Ellie Kemper of ‘The Unbreakable Kimmy Schmidt’ Talks Being Catholic With Stephen Colbert

Ellie-Kemper-Stephen-ColbertOn June 30, Ellie Kemper, star of the (not-family-suitable) Netflix comedy “The Unbreakable Kimmy Schmidt” made a guest appearance on CBS’ “The Late Show With Stephen Colbert.”

In “Kimmy Schmidt,” Kemper plays a woman who recently was rescued from the clutches of a doomsday cult — where she was imprisoned as a child — who attempts to rebuild her life in New York City with little more than her unconquerable optimism and sense of wonder.

In real life, Kemper’s life is also changing. In 2012, she married comedy writer David Koman at the Church of the Blessed Sacrament in New York City, and now she’s pregnant with her first child.

While you may or may not agree with how celebrity Catholics live out the Faith — and who among us is perfect at that? — it’s refreshing to hear two smart, funny, talented adults speaking positively of the Church in such a public setting.

Here’s a selection of the conversation (click here for the whole video):

Colbert: Now, I understand that you’re, actually, a practicing Catholic.

Kemper: I do. Yes, I am. I am a practicing Catholic.

Colbert: ‘Cause I meet a lot of people in show business who are Catholics and they generally go, “I’m arecovering Catholic” or something like that.

Kemper: Yes, they’re always lapsed, right?

Colbert: Exactly. So, you’re still sticking in there?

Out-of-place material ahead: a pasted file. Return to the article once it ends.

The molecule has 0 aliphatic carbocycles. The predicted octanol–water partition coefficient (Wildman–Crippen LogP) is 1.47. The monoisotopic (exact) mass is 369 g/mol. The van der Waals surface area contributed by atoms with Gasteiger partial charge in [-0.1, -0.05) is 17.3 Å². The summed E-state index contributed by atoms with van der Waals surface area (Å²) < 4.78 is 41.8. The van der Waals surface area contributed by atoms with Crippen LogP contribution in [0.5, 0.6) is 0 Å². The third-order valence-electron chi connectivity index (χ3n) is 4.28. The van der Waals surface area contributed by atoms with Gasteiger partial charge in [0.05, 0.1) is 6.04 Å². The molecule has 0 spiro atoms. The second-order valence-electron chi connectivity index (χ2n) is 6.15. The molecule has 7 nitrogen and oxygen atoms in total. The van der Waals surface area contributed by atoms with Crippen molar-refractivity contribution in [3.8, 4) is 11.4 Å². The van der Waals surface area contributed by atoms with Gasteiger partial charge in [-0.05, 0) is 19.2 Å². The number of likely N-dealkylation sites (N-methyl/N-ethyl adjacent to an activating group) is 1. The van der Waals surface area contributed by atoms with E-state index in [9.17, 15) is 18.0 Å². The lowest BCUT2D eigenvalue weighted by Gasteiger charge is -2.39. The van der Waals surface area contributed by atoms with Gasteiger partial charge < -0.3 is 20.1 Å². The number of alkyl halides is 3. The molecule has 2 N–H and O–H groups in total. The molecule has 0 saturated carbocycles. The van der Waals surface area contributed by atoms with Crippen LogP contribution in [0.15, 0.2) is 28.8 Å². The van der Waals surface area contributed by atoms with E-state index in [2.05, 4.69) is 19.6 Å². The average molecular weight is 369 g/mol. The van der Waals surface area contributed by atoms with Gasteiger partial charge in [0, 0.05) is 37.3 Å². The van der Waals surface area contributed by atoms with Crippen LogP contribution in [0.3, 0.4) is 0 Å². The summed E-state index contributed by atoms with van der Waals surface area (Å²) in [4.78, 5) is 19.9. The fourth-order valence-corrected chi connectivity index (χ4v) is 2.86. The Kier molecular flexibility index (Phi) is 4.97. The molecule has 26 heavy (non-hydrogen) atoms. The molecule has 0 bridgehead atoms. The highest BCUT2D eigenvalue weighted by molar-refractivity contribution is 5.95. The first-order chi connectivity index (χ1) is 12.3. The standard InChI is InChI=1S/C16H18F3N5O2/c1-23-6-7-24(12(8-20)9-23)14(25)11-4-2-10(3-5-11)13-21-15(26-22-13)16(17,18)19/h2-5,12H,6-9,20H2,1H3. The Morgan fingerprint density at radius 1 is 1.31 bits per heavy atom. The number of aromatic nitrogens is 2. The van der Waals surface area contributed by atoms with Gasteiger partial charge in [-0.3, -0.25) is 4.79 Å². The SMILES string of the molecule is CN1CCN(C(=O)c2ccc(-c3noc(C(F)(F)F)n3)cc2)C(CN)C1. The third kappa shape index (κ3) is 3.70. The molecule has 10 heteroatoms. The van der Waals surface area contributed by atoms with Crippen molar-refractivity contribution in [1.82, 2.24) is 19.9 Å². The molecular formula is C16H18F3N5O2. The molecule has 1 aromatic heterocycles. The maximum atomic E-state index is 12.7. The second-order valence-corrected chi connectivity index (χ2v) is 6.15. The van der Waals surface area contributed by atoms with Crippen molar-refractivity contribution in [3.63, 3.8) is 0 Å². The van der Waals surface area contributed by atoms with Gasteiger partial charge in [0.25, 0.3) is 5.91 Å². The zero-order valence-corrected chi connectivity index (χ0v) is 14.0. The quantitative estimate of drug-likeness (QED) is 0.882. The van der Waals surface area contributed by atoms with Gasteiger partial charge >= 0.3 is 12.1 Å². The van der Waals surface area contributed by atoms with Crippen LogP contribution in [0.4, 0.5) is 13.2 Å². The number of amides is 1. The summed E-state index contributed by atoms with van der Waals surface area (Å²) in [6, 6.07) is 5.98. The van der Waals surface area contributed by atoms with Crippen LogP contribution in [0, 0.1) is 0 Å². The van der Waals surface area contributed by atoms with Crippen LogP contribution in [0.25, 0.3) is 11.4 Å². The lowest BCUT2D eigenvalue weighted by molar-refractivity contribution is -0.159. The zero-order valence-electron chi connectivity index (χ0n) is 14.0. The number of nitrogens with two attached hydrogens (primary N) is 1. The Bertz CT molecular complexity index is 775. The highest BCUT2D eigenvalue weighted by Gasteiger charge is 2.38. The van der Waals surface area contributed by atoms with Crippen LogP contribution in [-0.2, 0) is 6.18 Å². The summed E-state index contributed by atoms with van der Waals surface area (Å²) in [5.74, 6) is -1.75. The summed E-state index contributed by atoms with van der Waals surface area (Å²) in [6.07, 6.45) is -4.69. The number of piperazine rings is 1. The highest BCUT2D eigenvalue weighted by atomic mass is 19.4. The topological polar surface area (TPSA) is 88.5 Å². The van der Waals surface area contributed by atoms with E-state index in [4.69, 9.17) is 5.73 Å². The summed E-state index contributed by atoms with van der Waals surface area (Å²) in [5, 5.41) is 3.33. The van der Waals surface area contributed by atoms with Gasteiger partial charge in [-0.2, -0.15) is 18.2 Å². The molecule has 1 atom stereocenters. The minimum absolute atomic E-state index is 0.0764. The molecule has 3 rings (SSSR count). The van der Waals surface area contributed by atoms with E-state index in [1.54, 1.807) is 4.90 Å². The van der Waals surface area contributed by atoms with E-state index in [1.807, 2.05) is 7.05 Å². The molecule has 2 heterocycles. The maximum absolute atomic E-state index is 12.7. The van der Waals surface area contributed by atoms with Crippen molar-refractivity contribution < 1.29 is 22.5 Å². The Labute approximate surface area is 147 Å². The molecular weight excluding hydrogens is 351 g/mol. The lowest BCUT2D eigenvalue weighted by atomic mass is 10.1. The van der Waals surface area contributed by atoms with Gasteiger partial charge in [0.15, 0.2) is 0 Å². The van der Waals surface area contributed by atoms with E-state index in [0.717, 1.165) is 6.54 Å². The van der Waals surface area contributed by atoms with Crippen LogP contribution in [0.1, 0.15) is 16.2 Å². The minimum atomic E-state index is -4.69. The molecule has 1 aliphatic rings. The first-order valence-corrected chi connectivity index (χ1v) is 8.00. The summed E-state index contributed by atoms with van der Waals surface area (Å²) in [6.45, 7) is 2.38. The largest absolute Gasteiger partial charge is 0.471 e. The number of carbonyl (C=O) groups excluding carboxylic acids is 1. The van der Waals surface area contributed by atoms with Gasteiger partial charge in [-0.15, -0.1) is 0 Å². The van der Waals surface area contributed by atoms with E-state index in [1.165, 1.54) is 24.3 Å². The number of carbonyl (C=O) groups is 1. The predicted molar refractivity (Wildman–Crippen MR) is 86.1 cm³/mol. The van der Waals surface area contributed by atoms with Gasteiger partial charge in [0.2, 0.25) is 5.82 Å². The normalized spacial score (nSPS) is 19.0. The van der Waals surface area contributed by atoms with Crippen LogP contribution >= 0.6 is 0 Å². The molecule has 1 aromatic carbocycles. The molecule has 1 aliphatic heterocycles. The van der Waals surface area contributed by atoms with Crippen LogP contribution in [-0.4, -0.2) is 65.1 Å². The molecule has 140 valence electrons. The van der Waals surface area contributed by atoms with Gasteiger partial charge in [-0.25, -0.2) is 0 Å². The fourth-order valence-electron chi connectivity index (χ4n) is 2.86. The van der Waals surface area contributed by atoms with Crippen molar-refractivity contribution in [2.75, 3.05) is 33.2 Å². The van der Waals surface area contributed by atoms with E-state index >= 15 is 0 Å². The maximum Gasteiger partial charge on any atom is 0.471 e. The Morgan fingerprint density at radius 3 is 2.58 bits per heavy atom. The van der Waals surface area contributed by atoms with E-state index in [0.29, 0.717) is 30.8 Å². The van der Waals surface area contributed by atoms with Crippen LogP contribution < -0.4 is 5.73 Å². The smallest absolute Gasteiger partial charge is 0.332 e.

Kemper: I’m in there for the long haul, just like you. If you drop out, I’ll consider dropping out, but as long as you’re in it, I will stay, too.

Colbert: I was only in it ‘cause you were in it.

Kemper: Oh, wait a minute … In fact, yes, I am in Catholic. In fact, my wedding anniversary is coming up in a week and my husband … Thanks guys … It’s very meaningful to me for many reasons, but my husband is not Catholic. He’s Jewish and that’s fine.

Unbreakable-Kimmy-SchmidtColbert: I hope he’s watching this, I hope he’s just found out that it’s fine.

Kemper: It’s fine.

Colbert: I know your husband, Mike Koman. He’s a great guy. He’s a hilarious writer.

Kemper: He is a great guy, thank you very much. He is.

Colbert: Please pass that on to him.

Kemper: I will pass it on to him. He’s also Jewish, and he, very gamely, agreed to get married in the Catholic Church, ’cause it meant a lot to me. We did all the things … I’m sure you did. You got married in the Catholic Church, I think?

Colbert: I didn’t.

Kemper: Oh, I didn’t know that.

Colbert: I got married by a Catholic priest who was one of my father’s older friends, and an Episcopal minister who is one of my father-in-law’s oldest friends, in a Presbyterian church. We had everything except Jews. That would have fun, but we shoveled everything into the pile, hoping one of them would listen.

Kemper: Right, exactly. I didn’t realize that. OK, so you, maybe, didn’t do pre-Cana?

Colbert: Oh, we definitely did pre-Cana.

Kemper: Oh, you did do pre-Cana.

Colbert: For the people who don’t know, pre-Cana is his thing in the Catholic Church where you have to go either on one retreat weekend or multiple weekends, and you’re taught about what it’s like to be married.

Kemper: Exactly, it’s actually very helpful.

Colbert: I loved it.